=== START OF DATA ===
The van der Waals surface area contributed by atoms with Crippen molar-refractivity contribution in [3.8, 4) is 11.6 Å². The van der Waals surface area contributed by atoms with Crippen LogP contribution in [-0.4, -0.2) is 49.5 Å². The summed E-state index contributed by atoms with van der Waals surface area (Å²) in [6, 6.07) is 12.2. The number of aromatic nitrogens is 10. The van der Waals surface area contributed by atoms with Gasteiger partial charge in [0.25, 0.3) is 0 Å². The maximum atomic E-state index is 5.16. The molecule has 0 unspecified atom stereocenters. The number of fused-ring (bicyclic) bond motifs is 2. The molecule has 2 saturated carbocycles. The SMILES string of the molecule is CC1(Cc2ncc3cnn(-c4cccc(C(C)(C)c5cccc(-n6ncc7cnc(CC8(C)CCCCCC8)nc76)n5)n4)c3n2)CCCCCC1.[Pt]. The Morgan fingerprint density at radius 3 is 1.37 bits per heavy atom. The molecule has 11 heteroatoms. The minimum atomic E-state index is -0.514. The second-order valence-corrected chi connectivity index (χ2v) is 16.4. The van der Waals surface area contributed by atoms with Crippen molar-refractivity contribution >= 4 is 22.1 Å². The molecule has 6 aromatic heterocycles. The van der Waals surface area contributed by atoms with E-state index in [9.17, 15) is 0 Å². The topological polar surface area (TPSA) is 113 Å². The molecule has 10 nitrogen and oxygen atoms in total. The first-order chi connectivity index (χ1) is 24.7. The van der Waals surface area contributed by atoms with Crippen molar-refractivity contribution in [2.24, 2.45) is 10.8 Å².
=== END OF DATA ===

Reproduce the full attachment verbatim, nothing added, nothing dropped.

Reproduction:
The van der Waals surface area contributed by atoms with Crippen molar-refractivity contribution in [3.8, 4) is 11.6 Å². The van der Waals surface area contributed by atoms with Crippen LogP contribution in [-0.4, -0.2) is 49.5 Å². The summed E-state index contributed by atoms with van der Waals surface area (Å²) in [6, 6.07) is 12.2. The number of aromatic nitrogens is 10. The van der Waals surface area contributed by atoms with Gasteiger partial charge in [0.25, 0.3) is 0 Å². The maximum atomic E-state index is 5.16. The molecule has 0 unspecified atom stereocenters. The number of fused-ring (bicyclic) bond motifs is 2. The molecule has 2 saturated carbocycles. The SMILES string of the molecule is CC1(Cc2ncc3cnn(-c4cccc(C(C)(C)c5cccc(-n6ncc7cnc(CC8(C)CCCCCC8)nc76)n5)n4)c3n2)CCCCCC1.[Pt]. The Morgan fingerprint density at radius 3 is 1.37 bits per heavy atom. The molecule has 11 heteroatoms. The minimum atomic E-state index is -0.514. The second-order valence-corrected chi connectivity index (χ2v) is 16.4. The van der Waals surface area contributed by atoms with Crippen molar-refractivity contribution >= 4 is 22.1 Å². The molecule has 6 aromatic heterocycles. The van der Waals surface area contributed by atoms with E-state index in [9.17, 15) is 0 Å². The topological polar surface area (TPSA) is 113 Å². The molecule has 10 nitrogen and oxygen atoms in total. The first-order chi connectivity index (χ1) is 24.7. The van der Waals surface area contributed by atoms with Crippen molar-refractivity contribution in [2.24, 2.45) is 10.8 Å².